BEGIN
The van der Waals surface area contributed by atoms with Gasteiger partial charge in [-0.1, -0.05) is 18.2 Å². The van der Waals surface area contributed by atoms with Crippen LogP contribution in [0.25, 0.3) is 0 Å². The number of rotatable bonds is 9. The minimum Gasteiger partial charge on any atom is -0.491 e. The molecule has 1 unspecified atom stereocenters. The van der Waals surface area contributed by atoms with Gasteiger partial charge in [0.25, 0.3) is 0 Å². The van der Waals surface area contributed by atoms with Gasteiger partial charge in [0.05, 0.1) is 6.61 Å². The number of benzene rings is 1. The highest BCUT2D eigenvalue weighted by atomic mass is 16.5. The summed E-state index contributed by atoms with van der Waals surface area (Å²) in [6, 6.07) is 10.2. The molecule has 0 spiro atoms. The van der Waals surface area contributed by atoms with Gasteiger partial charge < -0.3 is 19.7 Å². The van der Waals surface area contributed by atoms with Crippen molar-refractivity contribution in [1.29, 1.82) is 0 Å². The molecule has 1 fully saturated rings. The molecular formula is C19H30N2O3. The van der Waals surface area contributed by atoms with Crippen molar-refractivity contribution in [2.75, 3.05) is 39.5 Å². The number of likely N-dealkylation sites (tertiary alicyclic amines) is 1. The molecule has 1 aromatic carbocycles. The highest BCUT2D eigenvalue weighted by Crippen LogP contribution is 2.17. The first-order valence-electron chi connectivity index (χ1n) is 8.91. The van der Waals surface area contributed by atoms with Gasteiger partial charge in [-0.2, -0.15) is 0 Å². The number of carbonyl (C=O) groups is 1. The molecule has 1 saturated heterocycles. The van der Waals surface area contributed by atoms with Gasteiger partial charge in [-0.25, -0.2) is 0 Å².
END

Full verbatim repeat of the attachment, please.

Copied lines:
The van der Waals surface area contributed by atoms with Gasteiger partial charge in [-0.1, -0.05) is 18.2 Å². The van der Waals surface area contributed by atoms with Crippen LogP contribution in [0.25, 0.3) is 0 Å². The number of rotatable bonds is 9. The minimum Gasteiger partial charge on any atom is -0.491 e. The molecule has 1 unspecified atom stereocenters. The van der Waals surface area contributed by atoms with Gasteiger partial charge in [0.25, 0.3) is 0 Å². The van der Waals surface area contributed by atoms with Gasteiger partial charge in [0.05, 0.1) is 6.61 Å². The number of benzene rings is 1. The highest BCUT2D eigenvalue weighted by atomic mass is 16.5. The summed E-state index contributed by atoms with van der Waals surface area (Å²) in [6, 6.07) is 10.2. The molecule has 0 spiro atoms. The van der Waals surface area contributed by atoms with Gasteiger partial charge < -0.3 is 19.7 Å². The van der Waals surface area contributed by atoms with Crippen molar-refractivity contribution in [1.29, 1.82) is 0 Å². The molecule has 1 fully saturated rings. The molecular formula is C19H30N2O3. The van der Waals surface area contributed by atoms with Crippen molar-refractivity contribution in [2.75, 3.05) is 39.5 Å². The number of likely N-dealkylation sites (tertiary alicyclic amines) is 1. The molecule has 1 aromatic carbocycles. The highest BCUT2D eigenvalue weighted by Crippen LogP contribution is 2.17. The first-order valence-electron chi connectivity index (χ1n) is 8.91. The van der Waals surface area contributed by atoms with Gasteiger partial charge in [-0.2, -0.15) is 0 Å². The number of carbonyl (C=O) groups is 1. The molecule has 1 saturated heterocycles. The van der Waals surface area contributed by atoms with Gasteiger partial charge in [-0.25, -0.2) is 0 Å².